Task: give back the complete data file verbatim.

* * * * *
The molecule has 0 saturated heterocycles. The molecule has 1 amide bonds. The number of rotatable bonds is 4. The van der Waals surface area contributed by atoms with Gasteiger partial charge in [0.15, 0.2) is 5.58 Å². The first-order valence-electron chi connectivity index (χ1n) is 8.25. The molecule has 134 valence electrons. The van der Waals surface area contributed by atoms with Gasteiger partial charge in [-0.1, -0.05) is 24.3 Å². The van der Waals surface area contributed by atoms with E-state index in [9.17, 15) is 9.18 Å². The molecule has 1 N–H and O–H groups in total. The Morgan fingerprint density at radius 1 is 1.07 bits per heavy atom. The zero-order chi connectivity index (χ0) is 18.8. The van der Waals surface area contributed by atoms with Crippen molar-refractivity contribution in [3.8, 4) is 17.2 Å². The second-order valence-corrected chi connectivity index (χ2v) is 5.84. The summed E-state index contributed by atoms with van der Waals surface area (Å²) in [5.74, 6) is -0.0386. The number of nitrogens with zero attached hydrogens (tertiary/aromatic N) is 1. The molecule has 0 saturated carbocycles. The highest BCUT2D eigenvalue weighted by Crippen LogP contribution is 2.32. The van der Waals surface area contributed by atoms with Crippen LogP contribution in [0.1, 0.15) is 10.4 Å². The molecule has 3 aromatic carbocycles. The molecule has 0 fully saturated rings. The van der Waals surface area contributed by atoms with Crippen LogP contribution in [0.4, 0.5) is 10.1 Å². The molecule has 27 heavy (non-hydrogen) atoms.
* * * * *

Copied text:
The molecule has 0 saturated heterocycles. The molecule has 1 amide bonds. The number of rotatable bonds is 4. The van der Waals surface area contributed by atoms with Gasteiger partial charge in [0.15, 0.2) is 5.58 Å². The first-order valence-electron chi connectivity index (χ1n) is 8.25. The molecule has 134 valence electrons. The van der Waals surface area contributed by atoms with Gasteiger partial charge in [-0.1, -0.05) is 24.3 Å². The van der Waals surface area contributed by atoms with E-state index in [9.17, 15) is 9.18 Å². The molecule has 1 N–H and O–H groups in total. The Morgan fingerprint density at radius 1 is 1.07 bits per heavy atom. The zero-order chi connectivity index (χ0) is 18.8. The van der Waals surface area contributed by atoms with Crippen molar-refractivity contribution in [3.8, 4) is 17.2 Å². The second-order valence-corrected chi connectivity index (χ2v) is 5.84. The summed E-state index contributed by atoms with van der Waals surface area (Å²) in [5.74, 6) is -0.0386. The number of nitrogens with zero attached hydrogens (tertiary/aromatic N) is 1. The molecule has 0 saturated carbocycles. The highest BCUT2D eigenvalue weighted by Crippen LogP contribution is 2.32. The van der Waals surface area contributed by atoms with Crippen LogP contribution in [0.1, 0.15) is 10.4 Å². The molecule has 3 aromatic carbocycles. The molecule has 0 fully saturated rings. The van der Waals surface area contributed by atoms with Crippen LogP contribution in [0.4, 0.5) is 10.1 Å². The molecule has 27 heavy (non-hydrogen) atoms.